By Niraj Chokshi
January 11, 2013
If confirmed as the next head of the Treasury Department, White House Chief of Staff Jacob Lew will be tagging into an immediate three-round fight, with a long tournament ahead.
Over the coming 75 days, the White House will rely heavily on its Treasury secretary in battles over the federal government’s borrowing limit, averting massive and blunt spending cuts, and extending government funding past the end of March.
“The next three months and maybe more than that are going to be nonstop, high-pitched confrontations on fiscal policy,” said William Galston, chairman of the Brookings Institution’s Governance Studies program and a former policy adviser to President Clinton. “That’s clearly job one.”
But that’s just the beginning, experts said. As Treasury secretary, Lew would also play a key role in any attempt at comprehensive tax reform, which both Democrats and Republicans have called for, although they differ on approach. And Treasury will be crucial in creating and implementing regulations flowing from two behemoth Democratic legislative victories, the landmark Dodd-Frank financial reform and the Affordable Care Act.
If he’s confirmed in time, Lew’s first fight, and the one in which he would play perhaps the most visible role, will be over raising the nation’s debt ceiling. Unless lawmakers allow the federal government to borrow more money, the U.S. could default as soon as Feb. 15, but likely no later than March 1, according to an analysis from the Bipartisan Policy Center. Republicans insist that any increase in the debt ceiling must be matched by equal spending cuts over the next decade, but President Obama has vowed not to negotiate on the issue. Untested backup plans abound, but much of the responsibility to avert economic catastrophe falls on Lew.
“On the debt limit, assuming he is nominated, Jack really will be the point person,” said Joe Minarik, director of research at the nonpartisan Committee for Economic Development and a Clinton-era chief economist to the White House’s Office of Management and Budget.
Lew would also likely lead a broader team of administration officials in negotiating an alternative to the across-the-board spending cuts known as sequestration that are due to go into effect on March 1, Minarik said. And Lew would play a pivotal role in negotiating government funding past March 27, too, although other officials will be involved.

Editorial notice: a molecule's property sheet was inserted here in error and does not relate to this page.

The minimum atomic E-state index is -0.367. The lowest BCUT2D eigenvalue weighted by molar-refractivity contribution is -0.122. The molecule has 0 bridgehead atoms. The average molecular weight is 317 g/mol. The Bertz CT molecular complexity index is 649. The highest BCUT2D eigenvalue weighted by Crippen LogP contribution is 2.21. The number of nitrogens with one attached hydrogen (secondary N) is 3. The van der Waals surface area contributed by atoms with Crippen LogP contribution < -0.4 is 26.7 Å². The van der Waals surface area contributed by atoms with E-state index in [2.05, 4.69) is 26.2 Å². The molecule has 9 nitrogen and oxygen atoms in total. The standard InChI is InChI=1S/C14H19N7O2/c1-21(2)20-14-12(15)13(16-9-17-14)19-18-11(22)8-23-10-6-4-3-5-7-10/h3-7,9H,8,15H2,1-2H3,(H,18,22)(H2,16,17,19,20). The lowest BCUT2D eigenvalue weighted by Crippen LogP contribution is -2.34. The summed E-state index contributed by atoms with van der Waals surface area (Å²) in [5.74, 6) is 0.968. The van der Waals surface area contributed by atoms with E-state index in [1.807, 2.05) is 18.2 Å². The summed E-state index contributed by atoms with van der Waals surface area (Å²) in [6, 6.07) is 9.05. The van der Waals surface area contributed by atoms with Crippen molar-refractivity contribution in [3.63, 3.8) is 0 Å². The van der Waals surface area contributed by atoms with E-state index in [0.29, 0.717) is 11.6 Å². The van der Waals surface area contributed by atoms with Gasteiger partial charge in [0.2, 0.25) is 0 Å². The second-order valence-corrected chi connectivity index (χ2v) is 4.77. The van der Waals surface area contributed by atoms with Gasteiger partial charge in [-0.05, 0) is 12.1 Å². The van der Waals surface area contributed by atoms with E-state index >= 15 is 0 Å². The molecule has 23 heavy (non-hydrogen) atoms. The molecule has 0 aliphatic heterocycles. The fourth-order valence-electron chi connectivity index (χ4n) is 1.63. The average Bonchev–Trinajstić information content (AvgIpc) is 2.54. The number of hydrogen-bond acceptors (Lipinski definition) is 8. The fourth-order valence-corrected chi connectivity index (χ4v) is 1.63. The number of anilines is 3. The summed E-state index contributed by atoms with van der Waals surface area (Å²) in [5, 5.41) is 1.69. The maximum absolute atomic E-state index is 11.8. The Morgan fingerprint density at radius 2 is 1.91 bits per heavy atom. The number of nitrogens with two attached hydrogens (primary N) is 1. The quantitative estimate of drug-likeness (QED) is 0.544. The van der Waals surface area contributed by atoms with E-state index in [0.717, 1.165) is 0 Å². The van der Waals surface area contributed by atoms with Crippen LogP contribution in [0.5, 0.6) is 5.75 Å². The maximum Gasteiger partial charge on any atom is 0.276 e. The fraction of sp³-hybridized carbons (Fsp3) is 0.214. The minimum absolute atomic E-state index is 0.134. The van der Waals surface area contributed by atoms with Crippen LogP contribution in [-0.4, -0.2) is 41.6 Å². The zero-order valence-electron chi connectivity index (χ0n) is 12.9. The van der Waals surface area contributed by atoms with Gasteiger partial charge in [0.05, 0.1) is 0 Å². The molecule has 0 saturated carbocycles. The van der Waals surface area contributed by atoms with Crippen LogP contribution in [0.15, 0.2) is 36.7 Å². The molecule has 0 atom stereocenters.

While he would have little time to settle in, he likely won’t need it. As Obama’s chief of staff, Lew, a longtime budget-battle veteran, has been mired in the issues central to the three looming negotiations for some time. It’s the other responsibilities of a Treasury secretary, the ones he wouldn’t focus much on until the three fights are over, that he may be less familiar with. But those issues -- tax reform; implementing Dodd-Frank, and the health care law; and managing the nation’s international economic relationships -- will include a broader cast of characters.
“When you get to Dodd-Frank and other questions surrounding finance, you’ve got much more of an orbit of different people, including [the Securities and Exchange Commission] chair, Federal Reserve Board chair, Treasury secretary, etcetera,” Minarik said. (That’s not to say it will be smooth sailing -- opponents of regulation are already preparing for a fight.)
Implementation of Dodd-Frank will include crafting regulations, such as the "Volcker Rule," which would prevent banks from trading with their own funds. Lew would also help to create rules to ensure that banks have enough cash in rainy-day reserves and that no institutions are too big to fail, said Jared Bernstein, a senior fellow at the Center on Budget and Policy Priorities.
In addition, Lew would manage a range of international economic issues related to trade and currency manipulation, said Brookings’ Galston. “That’s an extremely important relationship for both parties,” he said. “[Outgoing Treasury Secretary Timothy] Geithner made multiple trips to Beijing to nurture that and sometimes to take on his Chinese hosts.”
If lawmakers get around to comprehensive tax reform, a Treasury Secretary Lew would be a crucial voice in the debate, too. Even if not, he'll be plenty busy.
By Niraj Chokshi
January 11, 2013